New Case: Google Print Snafu

The recent filing of a lawsuit over Google’s new planned Google Print program has raised the bar from an academic discussion of whether the program violates copyright into a full-fledged dispute.

There has been some interesting and well-reasoned discussion about it. Fred Von Lohmann of the EFF analyzed it from a fair-use point of view. Eric Goldman also has a good post on it. I fully agree with his comments about the weakness of relying on fair use in your business model. It’s not a fully fleshed-out doctrine, so your business plan may come into conflict with a new legal development faster than you can react by changing your business model.

I also can’t miss citing William Patry’s excellent discussion of the issues involved with the mere scanning and creation of the database Google will be working from. I wish I had the time to write as deeply and thoroughly about issues as he does on a regular basis.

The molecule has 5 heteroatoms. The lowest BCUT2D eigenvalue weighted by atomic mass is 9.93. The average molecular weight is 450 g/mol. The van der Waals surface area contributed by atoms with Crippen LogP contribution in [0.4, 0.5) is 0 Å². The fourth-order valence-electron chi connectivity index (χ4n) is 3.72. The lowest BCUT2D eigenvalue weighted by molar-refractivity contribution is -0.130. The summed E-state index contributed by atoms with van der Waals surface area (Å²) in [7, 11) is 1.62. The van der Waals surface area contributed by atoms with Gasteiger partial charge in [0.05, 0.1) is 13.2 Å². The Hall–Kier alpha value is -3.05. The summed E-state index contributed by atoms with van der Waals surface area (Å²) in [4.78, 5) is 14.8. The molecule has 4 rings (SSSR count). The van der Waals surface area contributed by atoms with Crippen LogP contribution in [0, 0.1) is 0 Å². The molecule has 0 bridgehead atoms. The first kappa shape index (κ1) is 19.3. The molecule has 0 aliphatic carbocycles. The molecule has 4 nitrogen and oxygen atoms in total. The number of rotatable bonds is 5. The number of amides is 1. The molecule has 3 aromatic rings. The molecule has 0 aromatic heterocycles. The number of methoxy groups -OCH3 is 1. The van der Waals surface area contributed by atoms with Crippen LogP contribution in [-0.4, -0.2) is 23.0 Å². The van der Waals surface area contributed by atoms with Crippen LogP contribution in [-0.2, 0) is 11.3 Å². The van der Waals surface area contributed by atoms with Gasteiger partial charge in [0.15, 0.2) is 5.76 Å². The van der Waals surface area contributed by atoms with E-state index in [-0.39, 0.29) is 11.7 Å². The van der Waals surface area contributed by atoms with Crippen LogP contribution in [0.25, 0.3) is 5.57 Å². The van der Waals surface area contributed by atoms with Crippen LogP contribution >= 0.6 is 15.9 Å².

The questions I have now are as follows:
1) Is Google’s entire business plan faulty, even for the search engine side of its business?
2) Do publishing companies have the proper rights to agree to the full-text indexing of its author’s books? Even if it is opt-in for works still protected under copyright, Google will need to make sure that the right people are providing the consent.
3) Will this case settle?

Stay tuned!

2 Responses to New Case: Google Print Snafu

  1. […] In September, I mentioned the case filed by the Author’s Guild over the Google Print initiative. Today, the Publishers have joined in. Here is a link to the press release from the Association of American Publishers. “The publishing industry is united behind this lawsuit against Google and united in the fight to defend their rights,” said AAP President and former Colorado Congresswoman Patricia Schroeder. “While authors and publishers know how useful Google’s search engine can be and think the Print Library could be an excellent resource, the bottom line is that under its current plan Google is seeking to make millions of dollars by freeloading on the talent and property of authors and publishers.” […]

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